Love Yourself More Than You Love Your GPA

As college students, we are in school for a reason. We choose to be here. We yearn for knowledge. We have specific goals for ourselves. We are (relatively) responsible.

As college students, we also bathe in stress. We soak it in. We marinate in it.

We find ourselves struggling to balance four lectures, two labs, research projects, internships, part-time jobs, extracurricular activities and social lives. We grew up hearing “school comes first,” so we began prioritizing our grades and letting our GPA define us.

It certainly isn’t a problem that we prioritize our grades, but it is a problem that a majority of us put our health on the back burner. We forget that our mental health is more important than our grades. We pull all-nighters, we skip the gym, we eat less-than-nutritional food, we binge drink coffee and alcohol – all because we are “too busy.”

It’s understandable that we want to do well in school. We want the best for ourselves and know we can do better. But caring so much instills an expectation to take on perfectionist habits. We get anxious and depressed. Sometimes we cry over bad grades. Sometimes we doubt ourselves and genuinely think we are not good enough. Sometimes we wonder if we are even going anywhere in life.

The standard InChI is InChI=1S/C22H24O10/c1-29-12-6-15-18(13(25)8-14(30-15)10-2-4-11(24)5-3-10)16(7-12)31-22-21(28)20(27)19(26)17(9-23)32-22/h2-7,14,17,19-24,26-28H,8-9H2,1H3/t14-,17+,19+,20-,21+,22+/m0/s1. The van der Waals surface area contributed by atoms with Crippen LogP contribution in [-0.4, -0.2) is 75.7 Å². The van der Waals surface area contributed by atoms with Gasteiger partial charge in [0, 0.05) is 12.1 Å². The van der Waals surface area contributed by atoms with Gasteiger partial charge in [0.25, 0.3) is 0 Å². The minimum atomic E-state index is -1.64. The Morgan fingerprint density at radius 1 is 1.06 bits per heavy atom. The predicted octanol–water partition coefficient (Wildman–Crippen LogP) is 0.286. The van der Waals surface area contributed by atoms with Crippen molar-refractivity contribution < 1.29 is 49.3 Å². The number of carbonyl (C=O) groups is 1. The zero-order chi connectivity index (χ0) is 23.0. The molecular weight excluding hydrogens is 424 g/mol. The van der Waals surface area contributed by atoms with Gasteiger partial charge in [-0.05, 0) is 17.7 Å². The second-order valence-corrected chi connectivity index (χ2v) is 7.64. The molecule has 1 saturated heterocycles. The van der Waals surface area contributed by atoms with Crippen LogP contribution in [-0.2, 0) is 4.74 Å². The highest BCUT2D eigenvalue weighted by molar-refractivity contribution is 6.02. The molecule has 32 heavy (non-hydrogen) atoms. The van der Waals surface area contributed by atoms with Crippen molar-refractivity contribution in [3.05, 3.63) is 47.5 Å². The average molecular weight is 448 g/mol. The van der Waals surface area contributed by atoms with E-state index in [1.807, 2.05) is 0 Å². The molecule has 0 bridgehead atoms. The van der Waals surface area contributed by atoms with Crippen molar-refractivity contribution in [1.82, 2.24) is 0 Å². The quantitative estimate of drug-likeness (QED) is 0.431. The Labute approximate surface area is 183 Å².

If you think about it, it isn’t acceptable to be too busy to take care of ourselves. Anxiety and stress are more prevalent in the lives of today’s students than in any other generation of students, so why aren’t we taking better care of ourselves? Stress harms us in sneaky ways we might not even notice (check out this Her Campus article to learn a little more).

One of the best ways to deal with anxiety and stress is by exercising. Taking good care of your body has a direct effect on your mental health! You feel happier, energized and motivated to tackle life’s struggles with a positive mindset. If we prioritize our health more, it’s likely we’ll see improvements in many different aspects of our lives, including our grades.

We just want to remind you that your health truly is more important than your grades. In the future, which will be more important: your health or your GPA?